Our Vatican Unit continues – we have been learning about Castel Gondolfo, the summer retreat for popes since 1628. So, if it is August, it is likely that the Pope Francis is in residence at the Apostolic Palace of Castel Gondolfo. We learned that the Pope travels the 15 miles (we had NO idea it was so close) between the Vatican and Castel Gondolfo by helicopter. The palace grounds overlook Lake Albano. Lake Albano immediately grabbed our attention because the lake is so round, with very little beach area. It made sense when we read that the overlapping union of two volcanic craters created the lake.
Counting on it – we continue to learn to count to ten in foreign languages – not because counting to ten is such an important skill, but because I want my son to have an awareness that languages change from country to country (in other words, there is more to the world than just us). We have mastered Spanish, French, German, Japanese, and Vietnamese. Now we are tackling Finnish – such a fun sounding language: 1, 2, 3: “ooksie, cawksi, colomay” (BTW, that’s the flag of Finland). Here is what we do every so often: I call out a number, and my son writes down the number and the language I am speaking.
Le Fictitious Local Diner starts “The Bus Driver Project” (from our story problems last week) – if it is August, the start of school is just around the corner, and the employees at the diner have been thinking about how difficult it would be to be a school bus driver. The responsibilities are substantial and sometimes the kids (we are looking at you, JUNIOR HIGH SCHOOL PEOPLES) can be so rambunctious. So, the diner decided to honor all local school bus drivers with a free lunch and slice of pie, once a month, during the 9-month school year. There are 20 bus drivers in the district, lunch runs $8.00, and a slice of pie (pecan, apple crumble, or lemon meringue), $3.00. When the diner turns in its contributions list to the CPA at the end of the school year, what will be their total “bus driver project” donation?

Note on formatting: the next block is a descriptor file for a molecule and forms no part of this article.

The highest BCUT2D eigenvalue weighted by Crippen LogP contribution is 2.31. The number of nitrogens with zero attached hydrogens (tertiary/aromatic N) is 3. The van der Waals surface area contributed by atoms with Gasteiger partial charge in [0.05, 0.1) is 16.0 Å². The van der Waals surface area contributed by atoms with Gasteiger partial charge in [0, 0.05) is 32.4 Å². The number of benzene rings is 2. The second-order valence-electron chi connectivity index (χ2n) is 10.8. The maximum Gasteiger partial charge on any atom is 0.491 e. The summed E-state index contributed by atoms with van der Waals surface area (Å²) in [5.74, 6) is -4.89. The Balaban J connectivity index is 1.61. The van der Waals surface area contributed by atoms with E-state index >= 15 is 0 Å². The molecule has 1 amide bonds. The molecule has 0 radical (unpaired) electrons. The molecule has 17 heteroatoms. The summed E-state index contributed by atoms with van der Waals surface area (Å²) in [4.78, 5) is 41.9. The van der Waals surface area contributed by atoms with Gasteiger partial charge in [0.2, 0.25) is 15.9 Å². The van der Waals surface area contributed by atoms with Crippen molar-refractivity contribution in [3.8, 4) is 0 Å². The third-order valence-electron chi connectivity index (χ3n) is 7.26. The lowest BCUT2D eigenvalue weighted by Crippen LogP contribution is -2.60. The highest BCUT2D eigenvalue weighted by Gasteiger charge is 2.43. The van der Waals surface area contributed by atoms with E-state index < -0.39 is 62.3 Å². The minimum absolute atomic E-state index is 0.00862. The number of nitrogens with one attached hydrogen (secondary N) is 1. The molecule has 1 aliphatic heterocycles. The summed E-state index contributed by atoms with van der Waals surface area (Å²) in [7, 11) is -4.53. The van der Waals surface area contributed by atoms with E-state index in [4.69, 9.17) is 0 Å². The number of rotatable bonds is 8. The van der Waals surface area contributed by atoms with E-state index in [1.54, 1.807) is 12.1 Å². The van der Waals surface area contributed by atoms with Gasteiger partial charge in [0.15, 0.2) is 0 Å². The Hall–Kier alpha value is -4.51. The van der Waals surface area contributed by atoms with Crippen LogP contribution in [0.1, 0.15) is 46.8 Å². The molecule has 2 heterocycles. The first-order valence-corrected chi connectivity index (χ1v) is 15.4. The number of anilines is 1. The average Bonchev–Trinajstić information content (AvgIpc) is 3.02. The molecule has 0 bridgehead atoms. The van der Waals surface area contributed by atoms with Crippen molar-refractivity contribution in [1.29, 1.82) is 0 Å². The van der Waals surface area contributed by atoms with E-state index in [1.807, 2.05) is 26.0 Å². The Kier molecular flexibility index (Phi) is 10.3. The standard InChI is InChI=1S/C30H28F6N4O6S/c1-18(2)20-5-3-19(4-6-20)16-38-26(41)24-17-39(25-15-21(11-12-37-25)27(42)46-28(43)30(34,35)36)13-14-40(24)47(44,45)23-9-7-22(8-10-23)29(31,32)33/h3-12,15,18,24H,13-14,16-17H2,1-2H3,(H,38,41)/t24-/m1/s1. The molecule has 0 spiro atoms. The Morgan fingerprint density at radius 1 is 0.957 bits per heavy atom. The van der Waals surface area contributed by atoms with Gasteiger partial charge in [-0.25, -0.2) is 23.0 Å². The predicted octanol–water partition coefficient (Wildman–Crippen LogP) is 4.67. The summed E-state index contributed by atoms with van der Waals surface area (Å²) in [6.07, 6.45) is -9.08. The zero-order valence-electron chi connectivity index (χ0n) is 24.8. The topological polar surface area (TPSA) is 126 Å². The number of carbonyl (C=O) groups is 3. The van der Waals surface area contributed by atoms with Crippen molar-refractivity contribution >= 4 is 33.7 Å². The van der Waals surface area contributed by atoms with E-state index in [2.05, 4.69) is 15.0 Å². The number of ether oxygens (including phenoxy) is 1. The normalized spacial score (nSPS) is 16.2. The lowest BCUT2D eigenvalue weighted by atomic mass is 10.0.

If it is August, we need “Music for Going Back to School”– here is what we selected:
- “Flight of the Bumblebee” – composed by Nicolai Rimsky-Korsakov in 1899 for his opera, “The Tale of Tsar Saltan”. This is background music for moms anxiously hustling offspring out the door before the bus leaves. This video is spectacular – we have the Berlin Philharmonic conducted by the unsurpassable Zubin Mehta, AND watching the violin section is mesmerizing – they all sort of twitch in rhythm, and the fingering is SO fast.
- “Entry of the Gladiators” – composed in 1897 by Julius Fucik (well, there’s an unfortunate name), who had quite an interest in the Roman Empire. He did NOT intend for this to be used as a SCREAMER (how can you not love this term?????) (we learned that a “screamer” is an invigorating circus march). Is this not THE music that should be blaring in elementary school halls on the first day of school? This video was filmed around 1950, featuring the over-the-top energetic Red Nichols and his Five Pennies. NOT TO BE MISSED.
- “Song of the Volga Boatmen” – a traditional Russian folk song (first published in 1866), this is classic “we feel your pain” and “is there more to life than drudgery?” music. This is the comrade-in-arms music for woebegone students AND teachers dreading that first day back.
Welcome to the best part of my day!
– Jane BH